Most Israeli men don't mind if their wives earn more

Among Jewish-Israelis, 21% of men and 10% of women found men more skilled, while 18% of women and 6% of men said that women were more skilled for business.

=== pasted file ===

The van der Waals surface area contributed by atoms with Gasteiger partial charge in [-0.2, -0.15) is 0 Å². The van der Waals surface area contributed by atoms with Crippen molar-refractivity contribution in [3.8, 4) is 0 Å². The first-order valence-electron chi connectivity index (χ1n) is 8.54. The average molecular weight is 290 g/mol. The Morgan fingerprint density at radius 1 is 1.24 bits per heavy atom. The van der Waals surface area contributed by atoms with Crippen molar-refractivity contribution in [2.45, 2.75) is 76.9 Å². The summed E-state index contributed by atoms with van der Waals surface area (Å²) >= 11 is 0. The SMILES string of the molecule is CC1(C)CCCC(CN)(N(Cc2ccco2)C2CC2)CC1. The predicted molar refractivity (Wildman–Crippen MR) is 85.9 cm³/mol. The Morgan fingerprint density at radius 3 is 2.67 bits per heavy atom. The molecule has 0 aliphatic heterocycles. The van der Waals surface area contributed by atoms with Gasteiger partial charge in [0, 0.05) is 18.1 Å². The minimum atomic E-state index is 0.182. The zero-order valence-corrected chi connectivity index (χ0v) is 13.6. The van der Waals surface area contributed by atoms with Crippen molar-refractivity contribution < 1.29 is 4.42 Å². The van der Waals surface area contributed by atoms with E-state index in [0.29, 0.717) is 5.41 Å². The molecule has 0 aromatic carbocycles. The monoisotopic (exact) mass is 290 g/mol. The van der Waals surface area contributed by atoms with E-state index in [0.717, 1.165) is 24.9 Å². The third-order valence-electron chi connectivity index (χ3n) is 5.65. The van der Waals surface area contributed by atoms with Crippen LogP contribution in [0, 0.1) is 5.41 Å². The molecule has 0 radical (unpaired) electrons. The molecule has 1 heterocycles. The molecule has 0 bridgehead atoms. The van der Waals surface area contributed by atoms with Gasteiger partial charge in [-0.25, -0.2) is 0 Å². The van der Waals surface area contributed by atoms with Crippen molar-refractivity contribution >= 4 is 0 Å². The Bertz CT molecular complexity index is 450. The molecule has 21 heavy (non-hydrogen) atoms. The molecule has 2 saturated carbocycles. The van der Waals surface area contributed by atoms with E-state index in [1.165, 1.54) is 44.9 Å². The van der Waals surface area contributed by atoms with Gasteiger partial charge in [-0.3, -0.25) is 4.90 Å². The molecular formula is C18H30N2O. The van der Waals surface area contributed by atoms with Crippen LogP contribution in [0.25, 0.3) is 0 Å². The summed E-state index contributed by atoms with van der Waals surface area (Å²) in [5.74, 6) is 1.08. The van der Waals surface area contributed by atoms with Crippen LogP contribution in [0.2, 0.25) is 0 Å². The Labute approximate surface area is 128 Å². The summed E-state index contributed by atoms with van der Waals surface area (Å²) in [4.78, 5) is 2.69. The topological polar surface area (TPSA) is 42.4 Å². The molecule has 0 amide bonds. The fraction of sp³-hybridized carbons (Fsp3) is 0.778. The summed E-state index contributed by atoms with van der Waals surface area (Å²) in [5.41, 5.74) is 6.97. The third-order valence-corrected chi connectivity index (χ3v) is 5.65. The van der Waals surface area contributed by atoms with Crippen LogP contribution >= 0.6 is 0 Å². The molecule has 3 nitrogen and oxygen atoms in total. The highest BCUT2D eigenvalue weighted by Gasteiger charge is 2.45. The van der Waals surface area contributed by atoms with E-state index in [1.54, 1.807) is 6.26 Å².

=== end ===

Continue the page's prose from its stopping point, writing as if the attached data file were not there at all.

Nearly 90% of Israeli men - Jewish and Arab - said they would not find it objectionable if their wives were to have a job with a bigger paycheck than their own, according to a Machon Dachaf survey commissioned by the Center for Jewish-Arab Economic Development. Fully 88% of Jewish-Israeli men said their wives putting more bread on the table than they did would be "fairly unobjectionable," while among Arab-Israeli men, 81% said they would find that even "very unobjectionable" and another 4% said it would be "fairly unobjectionable." "This is quite surprising," said the center's director Helmi Kittani, who presented the data at the organization's 9th annual National Conference of Jewish and Arab Businesswomen in Israel, held recently in Haifa in partnership with the Konrad Adenauer Stiftung (KAS). "A revolution of culture and mentality has taken place" among Arab-Israeli husbands, he said. "This is change for the better." Less progressive were perceptions in the Arab community regarding women's business acumen. Fully 47% of Arab-Israeli women surveyed and 62% of their male counterparts thought men were either "somewhat" or "very much" more skilled in business than women. No Arab men and 8% of Arab women thought that women were more skilled than men. Among Jewish-Israelis, 21% of men and 10% of women found men more skilled, while 18% of women and 6% of men said that women were more skilled for business. "Greater activity is needed to convince Arab women that they have equal value as men," said Kittani. "Please, Arab women, show more faith that you are worth no less than any man. There is no doubt." Most Jewish and Arab respondents believe that most jobs can be divided into those that are more appropriate for men and those best fit for women. Only 8% of Arab men and 13% of Arab women thought otherwise, while among Jewish-Israelis 28% of men and 33% of women said that most jobs were equally appropriate for both genders. Turning to a key point of Israeli economic policy, the survey found that while the bulk of Jewish men (85%), Jewish women (93%) and Arab women (87%) believe that the government should intervene to increase employment among women - whether by encouraging housewives to find jobs or giving incentives to employers - only 61% of Arab Israeli men surveyed thought so and 39% were opposed to such a policy. Kittani, himself an Arab-Israeli man, called this statistic "disturbing" and proposed further research to confirm that this attitude is in fact so widespread, and analyze the reasons behind it. While the percentage of accuracy for the statistics was not given, it was noted that the respondents numbered 500, including 425 Jews (225 women and 200 men) and 75 Arabs (39 women and 36 men). The conference, also held in the name of Jasmine - the National Businesswomen's Association, drew some 200 businesswomen and women entrepreneurs from Jewish and Arab communities from the furthest northern and southern reaches of the country, including Druze and Bedouin women marketing traditional crafts. Leading businesswoman Galia Albin and Jasmine chairwoman stressed the importance of investing wisely so "your money works for you, instead of you working for your money," and said Jasmine's next phase should be as a regional framework for women's economic empowerment and Jewish-Arab coexistence "as far as Abu Dhabi and Qatar." Other speakers included Bar-Ilan University scientist Prof. Mina Teicher; business consultants Michael Gali and Ifat Shterenberg; Jamila Sa'ad ad-Din, CEO of Ramallah-based Gama Pharmaceutical Industries; Ghada Zouabi, owner of leading Israeli-Arab Web site; and CJAED Business Unit and Loan Fund Director Faisal Mahagneh. "Israel's economy is already successful, but can be even more successful once more women are involved in it," KAS Israel representative Lars Hänsel told the audience.